The foregoing rule includes, but is not limited to, the following types of vendors:

(a) hotels;

(b) restaurants;

(c) caterers;

(d) boarding houses;

(e) concessionaires;

(f) nonprofit service organizations and institutions to the extent indicated in paragraph 1 of Rule No. 38 of the retailers' occupation tax Rules and Regulations, and similar enterprises when conducted with a view to profit to the extent indicated in paragraph 3 of said Rule No. 38;

(g) employers who operate dining facilities for the benefit of their employees, except to the extent noted in paragraph 1 of retailers' occupation tax Rule No. 38." Department of Revenue, Rules and Regulations, Rule 7(1) (a-g).

The Department then amended Rule 7(1) by adding provision (h), which declared:

"(h) effective November 1, 1963, sellers of food and beverages, delivered in Illinois to airlines for use in serving passengers and crews on aircraft without a separate charge for the food or beverages being made by the airline, regardless of whether the airline may serve the food and beverages in Illinois or outside Illinois." Department of Revenue, Rules and Regulations, Rule 7(1)(h).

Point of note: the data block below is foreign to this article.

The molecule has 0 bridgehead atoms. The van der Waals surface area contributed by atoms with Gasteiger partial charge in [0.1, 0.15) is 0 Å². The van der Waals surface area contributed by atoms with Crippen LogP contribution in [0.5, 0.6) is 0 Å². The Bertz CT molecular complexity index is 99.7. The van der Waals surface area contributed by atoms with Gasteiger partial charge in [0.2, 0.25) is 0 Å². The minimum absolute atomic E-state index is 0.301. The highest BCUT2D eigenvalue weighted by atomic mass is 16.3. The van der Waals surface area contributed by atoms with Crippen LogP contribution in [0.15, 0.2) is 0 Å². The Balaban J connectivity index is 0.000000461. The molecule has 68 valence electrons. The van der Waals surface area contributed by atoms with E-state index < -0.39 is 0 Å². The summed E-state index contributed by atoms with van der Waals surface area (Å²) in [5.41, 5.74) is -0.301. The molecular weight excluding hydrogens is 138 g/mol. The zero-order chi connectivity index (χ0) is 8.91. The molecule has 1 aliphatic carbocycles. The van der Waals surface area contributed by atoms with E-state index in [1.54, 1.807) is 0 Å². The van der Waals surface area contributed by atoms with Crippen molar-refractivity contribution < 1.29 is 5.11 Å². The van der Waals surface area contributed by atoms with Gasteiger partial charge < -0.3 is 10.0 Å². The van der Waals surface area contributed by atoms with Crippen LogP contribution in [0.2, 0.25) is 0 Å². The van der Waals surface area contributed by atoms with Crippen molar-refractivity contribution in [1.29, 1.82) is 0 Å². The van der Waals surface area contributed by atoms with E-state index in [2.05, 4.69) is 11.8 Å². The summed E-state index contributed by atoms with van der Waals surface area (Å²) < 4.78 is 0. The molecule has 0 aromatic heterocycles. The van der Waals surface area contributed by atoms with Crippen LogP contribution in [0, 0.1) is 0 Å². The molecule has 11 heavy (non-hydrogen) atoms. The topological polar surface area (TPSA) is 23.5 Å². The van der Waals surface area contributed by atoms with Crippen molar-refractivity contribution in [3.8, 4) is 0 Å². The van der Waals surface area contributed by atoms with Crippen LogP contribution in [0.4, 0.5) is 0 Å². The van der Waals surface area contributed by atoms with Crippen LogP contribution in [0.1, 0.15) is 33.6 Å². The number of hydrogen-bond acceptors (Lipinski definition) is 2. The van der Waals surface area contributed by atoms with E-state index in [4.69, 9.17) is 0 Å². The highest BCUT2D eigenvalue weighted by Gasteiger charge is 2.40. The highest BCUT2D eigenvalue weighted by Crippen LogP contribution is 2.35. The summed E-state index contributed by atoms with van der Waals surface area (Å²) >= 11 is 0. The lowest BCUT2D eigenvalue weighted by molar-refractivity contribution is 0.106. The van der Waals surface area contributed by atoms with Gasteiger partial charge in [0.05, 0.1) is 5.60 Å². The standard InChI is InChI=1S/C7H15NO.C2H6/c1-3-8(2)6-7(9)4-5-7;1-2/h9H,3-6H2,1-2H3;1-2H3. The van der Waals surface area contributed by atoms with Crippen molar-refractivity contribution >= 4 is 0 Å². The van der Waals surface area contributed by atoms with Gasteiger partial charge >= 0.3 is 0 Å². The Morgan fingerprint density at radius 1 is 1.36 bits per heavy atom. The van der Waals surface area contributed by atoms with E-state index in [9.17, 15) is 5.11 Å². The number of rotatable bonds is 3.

The promulgation of provision (h) led to the controversy we consider here. To lay a foundation and acquire standing to challenge the amendment, Hot Shoppes paid ROT taxes on its sales of meals, foodstuffs and non-alcoholic beverages to American from November 1 to November 15, 1963, and American paid use taxes on its purchase of meals, foodstuffs and non-alcoholic beverages from Hot Shoppes between November 16 and November 30, 1963. Alleging payments for which they were not liable, the plaintiffs subsequently filed claims for credit of these taxes paid to the defendant. On September 22, 1971, a hearing referee of the defendant denied their claims for credit. (The record does not show when the plaintiffs filed their claims for credit, nor does it account for the delay (or non-action) between November 1963 and 1971.) Hot Shoppes and American then filed complaints for administrative review in the circuit court of Cook County, and in November, 1972, that court held that Hot Shoppes was liable for the ROT and American for the use tax on the basis of the sales of food to American and served by American to its passengers. The court also decided that Hot Shoppes was not liable for the ROT and American not liable for the use tax on sales of food that American served to its crew members because, the circuit court reasoned, crew members had been served the food for a "`valuable consideration' within the definition of `sale at retail'." The court declared that American was liable for the ROT, in effect holding that American's service of meals to crew members was a sale at retail to those employees.

The plaintiffs' appeal from the circuit court's judgment is before us under the provisions of our Rule 302(b). 50 Ill.2d R. 302.